To Prevent College Sports Scandals, Pay the Players
As I read the recent article on PolicyMic about greater enforcement of NCAA violations, I could not help but shake my head in disapproval. The suggestion seems to be mostly all stick and no carrot, with no discernible benefit for those who are affected most by these issues: the players. Players continue to receive a poor education, and those on the football team and men’s and women’s basketball teams are exploited in the name of school profit.
One part of the solution seems fairly simple to me: pay the players.
Some would argue that a scholarship would be enough. It would seem odd that someone who is getting a multi-thousand dollar education would have the right to complain, but this does not take into account the money that is required outside of a scholarship. There’s food, travel between school and home and other recreational activities designed for leisure. Many of these students come from modest backgrounds, and do not have the wherewithal to support themselves alone.
In response, some would say these players should get a job, but this idea is unreasonable given the work required for their scholarship. For example, football players practice in the spring, the summer, and also practice in the fall between games. This can become hectic for football and basketball players because they are year-round sports. Often there are ‘two-a-days’, with practice in the morning and the evening. Then there are the classes that each must take to maintain their scholarship. This does not leave much of any personal time for the majority of the year, let alone a work schedule.
Paying student athletes would not make them unique on a college campus either. For example, Ph.D. candidates, as well as college newspaper editors, earn stipends due to their contributions to the school and its prestige. It only seems natural and reasonable that the most visible faces of the schools that bring in large amounts of money and help pay for the athletic opportunities of thousands of other students should receive some small compensation as well.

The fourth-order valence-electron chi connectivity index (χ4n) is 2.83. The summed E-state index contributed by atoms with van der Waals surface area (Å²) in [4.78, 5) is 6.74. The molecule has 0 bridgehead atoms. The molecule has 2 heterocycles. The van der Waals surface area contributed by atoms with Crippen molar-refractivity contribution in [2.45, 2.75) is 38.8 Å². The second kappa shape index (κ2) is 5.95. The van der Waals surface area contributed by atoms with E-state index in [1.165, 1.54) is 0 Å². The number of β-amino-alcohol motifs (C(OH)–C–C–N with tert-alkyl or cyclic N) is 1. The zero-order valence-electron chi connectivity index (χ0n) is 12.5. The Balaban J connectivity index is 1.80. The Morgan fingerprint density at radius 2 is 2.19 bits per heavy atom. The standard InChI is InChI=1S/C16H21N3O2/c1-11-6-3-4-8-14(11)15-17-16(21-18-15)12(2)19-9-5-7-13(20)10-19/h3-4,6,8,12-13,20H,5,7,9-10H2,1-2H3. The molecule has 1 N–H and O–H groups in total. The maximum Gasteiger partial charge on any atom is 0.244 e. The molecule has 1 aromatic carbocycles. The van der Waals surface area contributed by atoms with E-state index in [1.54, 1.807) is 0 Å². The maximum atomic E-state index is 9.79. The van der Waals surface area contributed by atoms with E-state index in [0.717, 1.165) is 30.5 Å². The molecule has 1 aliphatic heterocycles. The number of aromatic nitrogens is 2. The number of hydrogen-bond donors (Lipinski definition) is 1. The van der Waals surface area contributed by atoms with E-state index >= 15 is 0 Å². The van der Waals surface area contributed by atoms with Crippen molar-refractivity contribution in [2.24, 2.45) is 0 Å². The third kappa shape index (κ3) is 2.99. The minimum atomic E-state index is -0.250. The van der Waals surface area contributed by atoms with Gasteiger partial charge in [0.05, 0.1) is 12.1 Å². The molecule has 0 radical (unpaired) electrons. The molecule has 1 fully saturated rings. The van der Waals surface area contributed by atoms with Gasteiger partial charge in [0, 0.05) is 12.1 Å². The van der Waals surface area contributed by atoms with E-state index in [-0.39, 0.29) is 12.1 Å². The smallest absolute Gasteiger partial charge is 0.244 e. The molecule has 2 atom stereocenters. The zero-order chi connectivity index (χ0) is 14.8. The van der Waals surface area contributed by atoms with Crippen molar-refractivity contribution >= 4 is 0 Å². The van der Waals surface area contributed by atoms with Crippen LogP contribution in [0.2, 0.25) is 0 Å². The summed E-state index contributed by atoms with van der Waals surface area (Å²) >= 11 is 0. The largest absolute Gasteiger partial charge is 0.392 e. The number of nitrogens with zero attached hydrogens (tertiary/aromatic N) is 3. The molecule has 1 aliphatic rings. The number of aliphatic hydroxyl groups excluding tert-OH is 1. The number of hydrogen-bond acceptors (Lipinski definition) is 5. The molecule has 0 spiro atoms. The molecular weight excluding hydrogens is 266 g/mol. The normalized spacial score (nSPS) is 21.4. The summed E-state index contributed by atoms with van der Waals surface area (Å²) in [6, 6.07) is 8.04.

The simple fact is many of these players play and practice every day around the millions of dollars they make for their schools, from which they receive almost nothing. Most of these players will not even make it to the professional leagues, meaning that the time they devote to sports is mostly for personal pleasure and public entertainment. It would only seem natural that some of these players see possible benefits to their fame and wish to exploit these opportunities. In order to help curtail this behavior, players must have some means of being supported so they can focus more exclusively on their athletic and academic needs, and so these offers are not as tempting. We’re not talking large contracts, but a stipend of several thousand a year could keep the NCAA from suffering the headaches it has had at schools such as Ohio State and Alabama.
Enforcement is an essential feature in this process. The scandal that has rocked the University of Miami is inexcusable, regardless of my proposal. A pay-for-play system would also allow the player to be held more responsible for his or her own actions since his/her financial need has already been accounted for. In addition, there is the very tricky question surrounding Title IX and whether benefits must be split equally amongst all athletes, regardless of time committed or individual backgrounds. Nevertheless, the majority of NCAA violations are not big scandals such as in Miami, but more often come in the form of gifts or small amounts of cash. A system of paying athletes could deter this type of abuse and provide student-athletes a much-needed and deserved stipend.
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